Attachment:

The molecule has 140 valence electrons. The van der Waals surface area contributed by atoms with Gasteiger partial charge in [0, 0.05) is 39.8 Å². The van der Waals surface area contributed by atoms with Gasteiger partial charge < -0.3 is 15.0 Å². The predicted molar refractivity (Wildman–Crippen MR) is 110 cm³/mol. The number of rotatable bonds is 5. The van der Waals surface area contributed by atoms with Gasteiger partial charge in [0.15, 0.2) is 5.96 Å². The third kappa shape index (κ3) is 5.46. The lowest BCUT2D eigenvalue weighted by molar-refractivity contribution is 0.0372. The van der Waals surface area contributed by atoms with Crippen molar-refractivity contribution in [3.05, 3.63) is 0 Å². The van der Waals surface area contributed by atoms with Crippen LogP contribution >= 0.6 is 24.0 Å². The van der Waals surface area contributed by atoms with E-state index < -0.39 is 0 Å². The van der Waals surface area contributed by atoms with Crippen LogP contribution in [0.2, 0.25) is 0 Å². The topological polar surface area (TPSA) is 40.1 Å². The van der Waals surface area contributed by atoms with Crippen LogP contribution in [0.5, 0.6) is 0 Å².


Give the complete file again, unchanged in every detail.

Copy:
The molecule has 140 valence electrons. The van der Waals surface area contributed by atoms with Gasteiger partial charge in [0, 0.05) is 39.8 Å². The van der Waals surface area contributed by atoms with Gasteiger partial charge < -0.3 is 15.0 Å². The predicted molar refractivity (Wildman–Crippen MR) is 110 cm³/mol. The number of rotatable bonds is 5. The van der Waals surface area contributed by atoms with Gasteiger partial charge in [0.15, 0.2) is 5.96 Å². The third kappa shape index (κ3) is 5.46. The lowest BCUT2D eigenvalue weighted by molar-refractivity contribution is 0.0372. The van der Waals surface area contributed by atoms with Crippen molar-refractivity contribution in [3.05, 3.63) is 0 Å². The van der Waals surface area contributed by atoms with Crippen LogP contribution >= 0.6 is 24.0 Å². The van der Waals surface area contributed by atoms with E-state index < -0.39 is 0 Å². The van der Waals surface area contributed by atoms with Crippen LogP contribution in [0.2, 0.25) is 0 Å². The topological polar surface area (TPSA) is 40.1 Å². The van der Waals surface area contributed by atoms with Crippen LogP contribution in [0.5, 0.6) is 0 Å².